Scottish firm and Volvo among 2,000 companies implicated

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Indy Politics

A catalogue of companies implicated in the scandal was included in the final report into corruption in the $64bn humanitarian programme, released yesterday by Paul Volcker, a former chairman of the Federal Reserve. "Iraq's largest source of income from the programme came from kickbacks paid by companies it selected to receive contracts for humanitarian goods," the report said.

In addition to the 2,253 companies from 40 countries that passed money under the table to win contracts to supply humanitarian goods to Iraq, 139 oil-trading companies paid illicit commissions to win oil allocations from the Iraqi government.

The report also points a finger at some political figures, most notably the former French ambassador to the UN, Jean-Bernard Mérimée, who is accused of taking oil allocations and selling them.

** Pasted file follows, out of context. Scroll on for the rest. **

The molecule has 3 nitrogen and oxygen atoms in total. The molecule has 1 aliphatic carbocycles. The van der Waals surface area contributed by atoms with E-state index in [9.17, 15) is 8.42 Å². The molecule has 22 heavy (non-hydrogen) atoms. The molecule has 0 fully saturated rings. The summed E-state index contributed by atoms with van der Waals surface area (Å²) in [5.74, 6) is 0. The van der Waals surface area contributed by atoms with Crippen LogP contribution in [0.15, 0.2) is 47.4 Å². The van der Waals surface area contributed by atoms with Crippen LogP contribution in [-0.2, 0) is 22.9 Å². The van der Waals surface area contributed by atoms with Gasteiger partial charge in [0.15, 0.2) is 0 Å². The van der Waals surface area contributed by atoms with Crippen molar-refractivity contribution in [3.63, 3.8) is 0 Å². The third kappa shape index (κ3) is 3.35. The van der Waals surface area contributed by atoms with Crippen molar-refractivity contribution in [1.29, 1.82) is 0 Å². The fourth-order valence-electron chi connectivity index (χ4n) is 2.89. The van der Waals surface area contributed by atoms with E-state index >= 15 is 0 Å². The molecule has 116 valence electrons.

Also strongly criticised is France's BNP Paribas Bank, which was chosen by the United Nations to handle all the funds involved in the programme, under which Iraq was allowed to sell limited quantities of oil and use the proceeds to buy humanitarian goods.

It "failed to implement an adequate system to identify such payments", the report said.

DaimlerChrysler allegedly handed over a relatively small sum of $7,000 on a contract worth $70,000 to help secure a contract to supply the regime with an armoured van.

For its part, Volvo Construction of Brussels, which is separate from the car manufacturing arm, paid $137,000 in illegal fees to win its contract.

Already, the scandal has triggered the charges being filed in the US against two Russian citizens and a well-known Texas oil magnate, Oscar Wyatt.

A Virginia-based oil trading company this month also pleaded guilty in New York to paying bribes. M. Mérimée, meanwhile, is also facing criminal charges in France.

In a letter addressed yesterday to Kofi Annan, the UN Secretary General, Mr Volcker repeated his charge that the UN organisation as well as members of the Security Council - which includes Britain as a permanent member - had grossly lapsed in their responsibilities in overseeing the programme.

He said that far too much room for subversion had been left to Iraq.

"It was, as one past member of the council put, a compact with the Devil, and the Devil had means of manipulating the programme to its ends," he wrote.